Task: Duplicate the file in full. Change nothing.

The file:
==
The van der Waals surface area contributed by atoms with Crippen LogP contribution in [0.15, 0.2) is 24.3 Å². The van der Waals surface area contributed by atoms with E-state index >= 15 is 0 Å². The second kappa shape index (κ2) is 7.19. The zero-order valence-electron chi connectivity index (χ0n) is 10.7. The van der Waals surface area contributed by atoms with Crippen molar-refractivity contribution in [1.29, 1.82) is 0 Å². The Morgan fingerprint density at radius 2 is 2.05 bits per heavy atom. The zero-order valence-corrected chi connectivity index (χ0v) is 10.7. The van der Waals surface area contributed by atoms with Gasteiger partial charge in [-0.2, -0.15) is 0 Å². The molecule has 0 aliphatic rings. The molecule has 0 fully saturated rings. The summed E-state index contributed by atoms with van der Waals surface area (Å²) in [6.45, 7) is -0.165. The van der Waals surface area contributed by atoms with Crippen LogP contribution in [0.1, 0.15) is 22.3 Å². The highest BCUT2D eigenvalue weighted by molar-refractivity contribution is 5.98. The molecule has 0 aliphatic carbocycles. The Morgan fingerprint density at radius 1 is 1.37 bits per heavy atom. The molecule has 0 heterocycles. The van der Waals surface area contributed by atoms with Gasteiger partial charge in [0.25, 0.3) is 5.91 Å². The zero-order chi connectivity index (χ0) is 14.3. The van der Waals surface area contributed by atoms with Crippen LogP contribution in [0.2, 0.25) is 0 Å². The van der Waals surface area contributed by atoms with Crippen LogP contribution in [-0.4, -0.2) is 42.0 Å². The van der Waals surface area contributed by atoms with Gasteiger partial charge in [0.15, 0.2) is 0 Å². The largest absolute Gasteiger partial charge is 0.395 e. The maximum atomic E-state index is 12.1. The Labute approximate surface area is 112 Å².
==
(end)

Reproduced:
The van der Waals surface area contributed by atoms with Crippen LogP contribution in [0.15, 0.2) is 24.3 Å². The van der Waals surface area contributed by atoms with E-state index >= 15 is 0 Å². The second kappa shape index (κ2) is 7.19. The zero-order valence-electron chi connectivity index (χ0n) is 10.7. The van der Waals surface area contributed by atoms with Crippen molar-refractivity contribution in [1.29, 1.82) is 0 Å². The Morgan fingerprint density at radius 2 is 2.05 bits per heavy atom. The zero-order valence-corrected chi connectivity index (χ0v) is 10.7. The van der Waals surface area contributed by atoms with Gasteiger partial charge in [-0.2, -0.15) is 0 Å². The molecule has 0 aliphatic rings. The molecule has 0 fully saturated rings. The summed E-state index contributed by atoms with van der Waals surface area (Å²) in [6.45, 7) is -0.165. The van der Waals surface area contributed by atoms with Crippen LogP contribution in [0.1, 0.15) is 22.3 Å². The highest BCUT2D eigenvalue weighted by molar-refractivity contribution is 5.98. The molecule has 0 aliphatic carbocycles. The Morgan fingerprint density at radius 1 is 1.37 bits per heavy atom. The molecule has 0 heterocycles. The van der Waals surface area contributed by atoms with Gasteiger partial charge in [0.25, 0.3) is 5.91 Å². The zero-order chi connectivity index (χ0) is 14.3. The van der Waals surface area contributed by atoms with Crippen LogP contribution in [0.2, 0.25) is 0 Å². The van der Waals surface area contributed by atoms with Crippen LogP contribution in [-0.4, -0.2) is 42.0 Å². The van der Waals surface area contributed by atoms with Gasteiger partial charge in [0.15, 0.2) is 0 Å². The largest absolute Gasteiger partial charge is 0.395 e. The maximum atomic E-state index is 12.1. The Labute approximate surface area is 112 Å².